In any apocalyptic scenario I could conjure, I always account for optimism of which a few good people would prevail to defend their way of life or the lives of others. Whether they would be soldiers fighting sentient robots or doctors curing the human zombie virus. They will be the ones we will be looking forward to get us through the upcoming days; hope in a nutshell. Life would continue as close to normal before any situation goes out of hand, after which it would fall apart a bit at a time. The hardest thing lose for anyone is control, because they are scared of what will happen if they do. Which would explain why dictatorships would like they do; they keep the same people in power and to maintain it, they use whatever power to gain more power to hold on to their power. This cycle only breaks when the leader does not possess everything. This is when revolution (or rebellion depending on which historian you ask) occurs to star anew. In our culture as refined as it is now, started with revolutions of both peaceful and violent natures. These fumbling and failing are reminders we are all part of something bigger and we should never gain power by taking it from others. An apocalypse whether it is natural or man made would be the greatest lesson in humility to all mankind. When the electricity powers down and the oil dries up, we will depend on the largest resource we have; ourselves.
To me, an apocalypse is not really the end of humanity. It is revolution at it’s largest when we are not generally prepared to face it. Usually it will be slow going at first where the socio-economic systems break down in places. All the end results would be people trying to calm people down and attempt to maintain order even if there are shortages on resources like food and fuel. Even as the world falls apart around us and society ensuring its survival, would we be able to see it in time to save ourselves? Would the apocalypse be here without us knowing it? Could a day, a few month, a couple year down the road; would that be all the time we have left?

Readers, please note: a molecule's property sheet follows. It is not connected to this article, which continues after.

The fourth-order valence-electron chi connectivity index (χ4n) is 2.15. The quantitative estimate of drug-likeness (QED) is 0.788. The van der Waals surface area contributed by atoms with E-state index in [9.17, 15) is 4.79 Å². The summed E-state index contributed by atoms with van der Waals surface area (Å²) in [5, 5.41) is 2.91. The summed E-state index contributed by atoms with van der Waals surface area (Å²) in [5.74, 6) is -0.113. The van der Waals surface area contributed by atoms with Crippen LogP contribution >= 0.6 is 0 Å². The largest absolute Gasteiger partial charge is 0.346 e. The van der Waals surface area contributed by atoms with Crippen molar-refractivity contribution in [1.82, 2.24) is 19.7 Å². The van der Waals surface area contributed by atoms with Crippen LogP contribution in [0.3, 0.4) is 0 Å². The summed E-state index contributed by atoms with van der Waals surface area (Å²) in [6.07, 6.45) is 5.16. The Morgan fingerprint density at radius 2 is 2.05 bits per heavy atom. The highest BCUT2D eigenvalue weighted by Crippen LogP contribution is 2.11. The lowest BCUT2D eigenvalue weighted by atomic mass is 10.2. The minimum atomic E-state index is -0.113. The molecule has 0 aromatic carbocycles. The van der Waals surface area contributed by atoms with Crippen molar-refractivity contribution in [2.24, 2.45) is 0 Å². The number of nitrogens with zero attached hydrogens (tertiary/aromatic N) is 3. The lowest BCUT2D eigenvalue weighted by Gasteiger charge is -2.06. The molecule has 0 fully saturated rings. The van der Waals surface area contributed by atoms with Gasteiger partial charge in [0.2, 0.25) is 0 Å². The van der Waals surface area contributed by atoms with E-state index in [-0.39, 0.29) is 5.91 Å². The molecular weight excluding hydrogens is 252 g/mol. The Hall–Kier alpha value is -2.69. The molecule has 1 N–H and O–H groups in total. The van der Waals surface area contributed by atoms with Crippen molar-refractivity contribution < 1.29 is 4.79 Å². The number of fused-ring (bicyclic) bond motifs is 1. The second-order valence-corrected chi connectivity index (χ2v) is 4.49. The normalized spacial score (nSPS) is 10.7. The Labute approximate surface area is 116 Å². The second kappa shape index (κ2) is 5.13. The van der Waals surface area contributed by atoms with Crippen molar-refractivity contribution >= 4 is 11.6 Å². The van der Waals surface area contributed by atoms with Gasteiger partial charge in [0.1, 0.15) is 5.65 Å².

Hard to image what the beginning would be like, the collapse. Would it be full of civil unrest? Catastrophic failings to our human hubris? Zombies roaming the Earth? What would life be like right before everything kicks off? Would those people even know it was coming? Would we even know it was coming? We never really look too far ahead of us as a society. We are always looking for the here and now; what we need now so we don’t have to worry about tomorrow. We never really look too far ahead of ourselves to really see what we can do to keep everything steady as it is now. I remember hearing so much about peak oil, the world supply of petroleum is running out and we reached a point where we can’t get anymore of it. We humans use it for many things; from fuels to fun toys, from tools and trade. What if suddenly there was no more oil left? Would we still be here on our computers? Are we still going to be able to open a plastic bag of food and drive our cars? Of course a few have been looking into alternatives to mitigate our dependency on fossil fuel, but would this research reach mass production? Would it be just in time before we run out of fuel for everyone?
However the world falls apart, the question remains; are we prepared for everything? There were speculations the 2000’s were going to be chaotic, where the end to our means finally arrives. Predictions of resource depletion and violence if we continued our way of life. Perhaps the apocalypse is already here. Perhaps this is what they meant. Did we even see it coming?